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Amazon’s Tilt-Oriented Smartphone

As you may already know ( if not, here’s a little reminder¬†), the retailing mega-giant known as Amazon thought it wise to try and get into the smartphone field, based on the wide success of their tablet ( which was intended to be taken as an e-book reader, but it was way more powerful than that and people sort of treated it like a tablet ). Still, if they intend to follow the same route they did with the Kindle Fire devices ( make them good, cheap and put a price on the online content ), I think they’ll do pretty well with their Amazon Smartphone, even considering all the differences it will have to make it look different from regular Android devices.

Ah, but I should clarify: as with the Nokia X ( their first Android smartphone that looks almost nothing LIKE Android and that looks kind of just like Windows Mobile ), so too will this phone have major appearance modifications so that it looks nothing like Google’s OS. However, the point isn’t this one, as User-Interface changes were bound to be there and nobody can say they were surprised by that. The interesting thing about this device is that they want to play with its functionality too, making it quite unique in that point of view.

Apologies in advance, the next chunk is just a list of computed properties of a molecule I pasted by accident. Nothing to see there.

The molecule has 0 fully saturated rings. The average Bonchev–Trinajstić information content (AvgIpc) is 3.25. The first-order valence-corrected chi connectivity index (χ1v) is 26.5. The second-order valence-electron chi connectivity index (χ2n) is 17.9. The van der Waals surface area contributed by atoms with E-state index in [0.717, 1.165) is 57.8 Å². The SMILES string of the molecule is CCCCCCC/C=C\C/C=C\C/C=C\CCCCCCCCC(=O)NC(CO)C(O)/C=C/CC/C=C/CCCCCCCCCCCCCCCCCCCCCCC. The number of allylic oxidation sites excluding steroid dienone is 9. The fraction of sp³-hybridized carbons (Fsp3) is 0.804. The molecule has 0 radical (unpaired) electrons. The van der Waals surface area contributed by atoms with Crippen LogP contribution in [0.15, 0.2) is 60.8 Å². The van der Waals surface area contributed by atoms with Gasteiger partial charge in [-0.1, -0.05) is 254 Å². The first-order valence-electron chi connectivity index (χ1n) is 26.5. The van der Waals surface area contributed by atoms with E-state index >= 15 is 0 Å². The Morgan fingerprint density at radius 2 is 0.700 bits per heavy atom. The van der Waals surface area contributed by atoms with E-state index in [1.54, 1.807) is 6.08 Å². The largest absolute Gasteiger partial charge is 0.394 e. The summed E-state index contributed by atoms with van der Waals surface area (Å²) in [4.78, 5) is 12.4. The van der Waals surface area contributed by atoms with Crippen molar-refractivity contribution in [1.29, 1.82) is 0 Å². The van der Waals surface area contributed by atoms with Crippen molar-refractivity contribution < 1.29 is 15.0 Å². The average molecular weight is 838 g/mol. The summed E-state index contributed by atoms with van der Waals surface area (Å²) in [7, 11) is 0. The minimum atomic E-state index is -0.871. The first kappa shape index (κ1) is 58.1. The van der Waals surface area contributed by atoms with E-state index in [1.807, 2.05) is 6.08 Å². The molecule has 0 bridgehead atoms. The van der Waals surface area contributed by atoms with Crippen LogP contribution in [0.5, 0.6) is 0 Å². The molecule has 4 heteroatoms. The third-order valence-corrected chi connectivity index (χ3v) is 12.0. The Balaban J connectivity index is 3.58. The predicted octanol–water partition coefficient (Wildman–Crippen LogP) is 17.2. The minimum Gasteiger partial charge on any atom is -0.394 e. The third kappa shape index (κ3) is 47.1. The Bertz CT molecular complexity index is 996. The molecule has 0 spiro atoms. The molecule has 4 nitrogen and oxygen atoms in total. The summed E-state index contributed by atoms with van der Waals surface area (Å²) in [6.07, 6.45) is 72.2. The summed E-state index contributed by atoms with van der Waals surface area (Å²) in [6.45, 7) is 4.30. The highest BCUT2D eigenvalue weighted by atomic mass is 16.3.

The Amazon Smartphone is said to be heavily based on a Tilting Mechanic. This tilting action will be reportedly intertwined with multiple other functions. For instance: if you want to send a photo to somebody, simply tilt the phone to the side to go into the gallery and do so. A different scenario with a similar solution is if you’re on a web-page and want to check another – simply tilt the phone between them. It’s probably expected that they’ll be doing this with certain apps as well.

However, this new mechanic means that future developers will have to keep in mind the tilt-factor and thus create apps compatible to it ( this will also probably cause a do-over of the already existing apps ). However, it’s common sense that this do-over and the extra work put into making the apps tilt-friendly all depends on how well the phone will sell.

While this tilting feature sounds interesting, it poses the question of how USEFUL or intuitive it is. Personally, I prefer the sliding and clicking more than tilting. See, I face a real problem with tilting because sometimes I use the phone while lying on my back in bed and that usually causes the tilt to go haywire and spin in all directions even if I don’t want it too. However, time will tell how well these things work.

 

About Alexandru Becheru

He is a technology enthusiast and experienced writer.

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